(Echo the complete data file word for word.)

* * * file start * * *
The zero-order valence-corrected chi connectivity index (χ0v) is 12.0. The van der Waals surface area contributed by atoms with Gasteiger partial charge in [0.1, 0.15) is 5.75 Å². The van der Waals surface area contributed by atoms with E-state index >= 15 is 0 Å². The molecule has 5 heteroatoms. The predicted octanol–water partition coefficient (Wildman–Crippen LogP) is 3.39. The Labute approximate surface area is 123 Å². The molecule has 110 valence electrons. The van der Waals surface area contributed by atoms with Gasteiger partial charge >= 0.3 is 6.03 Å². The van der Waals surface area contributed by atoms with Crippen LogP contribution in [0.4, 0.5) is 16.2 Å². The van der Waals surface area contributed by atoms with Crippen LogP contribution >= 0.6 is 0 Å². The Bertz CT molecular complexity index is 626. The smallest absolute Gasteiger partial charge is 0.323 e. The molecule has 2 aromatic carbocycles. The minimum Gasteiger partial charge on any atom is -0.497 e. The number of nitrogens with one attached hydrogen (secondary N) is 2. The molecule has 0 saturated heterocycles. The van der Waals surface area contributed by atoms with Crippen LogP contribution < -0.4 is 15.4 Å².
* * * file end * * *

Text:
The zero-order valence-corrected chi connectivity index (χ0v) is 12.0. The van der Waals surface area contributed by atoms with Gasteiger partial charge in [0.1, 0.15) is 5.75 Å². The van der Waals surface area contributed by atoms with E-state index >= 15 is 0 Å². The molecule has 5 heteroatoms. The predicted octanol–water partition coefficient (Wildman–Crippen LogP) is 3.39. The Labute approximate surface area is 123 Å². The molecule has 110 valence electrons. The van der Waals surface area contributed by atoms with Gasteiger partial charge >= 0.3 is 6.03 Å². The van der Waals surface area contributed by atoms with Crippen LogP contribution in [0.4, 0.5) is 16.2 Å². The van der Waals surface area contributed by atoms with Crippen LogP contribution >= 0.6 is 0 Å². The Bertz CT molecular complexity index is 626. The smallest absolute Gasteiger partial charge is 0.323 e. The molecule has 2 aromatic carbocycles. The minimum Gasteiger partial charge on any atom is -0.497 e. The number of nitrogens with one attached hydrogen (secondary N) is 2. The molecule has 0 saturated heterocycles. The van der Waals surface area contributed by atoms with Crippen LogP contribution < -0.4 is 15.4 Å².